[From Bill Powers (960917.1300 MDT)]
Bruce Abbott (960913,2125 EST) et. seq --
Thanks for replacing my missing files.
Here's one of the paragraphs in question from Simon:
The outer environment determines the conditions for goal attainment. If
the inner environment is properly designed, it will be adapted to the outer
environment, so that its behavior will be determined in large part by the
behavior of the latter . . .. To predict how it will behave, we need only
ask "How would a rationally designed system behave under these
circumstances? The behavior takes on the shape of the task environment.
I agree with Bruce Gregory that this is murky language. It's murky because
of the attempt to say something that is generally true without mentioning
any of the details that might make it true (or false). Just pick the
(1) The outer environment determines the conditions for goal attainment.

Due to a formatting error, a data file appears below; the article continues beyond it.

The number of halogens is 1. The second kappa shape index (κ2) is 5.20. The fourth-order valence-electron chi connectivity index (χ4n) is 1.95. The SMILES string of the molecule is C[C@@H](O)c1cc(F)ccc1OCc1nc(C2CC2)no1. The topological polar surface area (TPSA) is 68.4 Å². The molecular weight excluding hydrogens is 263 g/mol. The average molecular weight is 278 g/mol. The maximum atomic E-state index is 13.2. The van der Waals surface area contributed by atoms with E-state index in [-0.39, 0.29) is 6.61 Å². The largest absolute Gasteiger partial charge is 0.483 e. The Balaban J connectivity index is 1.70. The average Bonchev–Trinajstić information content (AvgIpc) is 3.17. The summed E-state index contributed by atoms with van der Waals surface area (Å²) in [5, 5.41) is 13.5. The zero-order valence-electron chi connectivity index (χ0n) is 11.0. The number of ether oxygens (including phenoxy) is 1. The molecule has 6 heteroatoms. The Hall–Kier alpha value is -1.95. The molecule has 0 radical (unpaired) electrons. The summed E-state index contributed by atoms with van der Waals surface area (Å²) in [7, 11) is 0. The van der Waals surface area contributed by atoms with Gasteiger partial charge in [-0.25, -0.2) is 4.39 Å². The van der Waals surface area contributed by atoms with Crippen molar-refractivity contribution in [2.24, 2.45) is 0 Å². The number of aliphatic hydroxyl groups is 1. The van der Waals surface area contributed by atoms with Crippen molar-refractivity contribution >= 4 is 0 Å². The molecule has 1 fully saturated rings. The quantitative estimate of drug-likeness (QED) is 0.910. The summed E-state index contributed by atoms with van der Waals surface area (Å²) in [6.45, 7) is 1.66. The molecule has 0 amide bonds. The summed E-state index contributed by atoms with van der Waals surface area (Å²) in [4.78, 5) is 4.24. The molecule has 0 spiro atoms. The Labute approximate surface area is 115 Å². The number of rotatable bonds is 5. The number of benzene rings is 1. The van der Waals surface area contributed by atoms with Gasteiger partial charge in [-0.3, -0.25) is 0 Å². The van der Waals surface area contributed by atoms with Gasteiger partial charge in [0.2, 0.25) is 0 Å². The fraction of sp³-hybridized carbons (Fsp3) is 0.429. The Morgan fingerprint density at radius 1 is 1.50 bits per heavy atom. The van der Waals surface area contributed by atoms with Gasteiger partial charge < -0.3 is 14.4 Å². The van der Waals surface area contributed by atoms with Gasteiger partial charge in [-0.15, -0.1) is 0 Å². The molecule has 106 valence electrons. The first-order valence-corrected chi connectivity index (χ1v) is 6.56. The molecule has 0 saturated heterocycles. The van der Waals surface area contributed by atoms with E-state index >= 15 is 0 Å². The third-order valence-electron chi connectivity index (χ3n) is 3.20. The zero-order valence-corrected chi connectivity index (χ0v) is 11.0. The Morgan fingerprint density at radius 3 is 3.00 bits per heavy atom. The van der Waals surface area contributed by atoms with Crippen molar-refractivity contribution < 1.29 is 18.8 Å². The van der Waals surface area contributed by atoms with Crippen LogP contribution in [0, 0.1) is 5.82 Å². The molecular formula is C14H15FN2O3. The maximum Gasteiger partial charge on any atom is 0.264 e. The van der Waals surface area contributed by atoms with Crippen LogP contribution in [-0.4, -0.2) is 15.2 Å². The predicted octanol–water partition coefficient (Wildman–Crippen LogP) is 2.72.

Is it possible for this not to be true, under any understanding of the
meaning of "goal attainment?" Suppose we use Skinner's translation of goal:
a reinforcing consequence of behavior. Isn't it true that the outer
environment determines the conditons under which behavior has reinforcing
consequences? Or suppose we accept the open-loop control concept of a goal:
an outcome produced by a program of commands. Isn't it true that the outer
environment determines the conditions under which a program of commands will
lead to a specific goal-outcome? Or we could even say that goals, which
imply an effect of future events on present causes, can't exist because of
physical principles that apply in the outer environment. Isn't this also a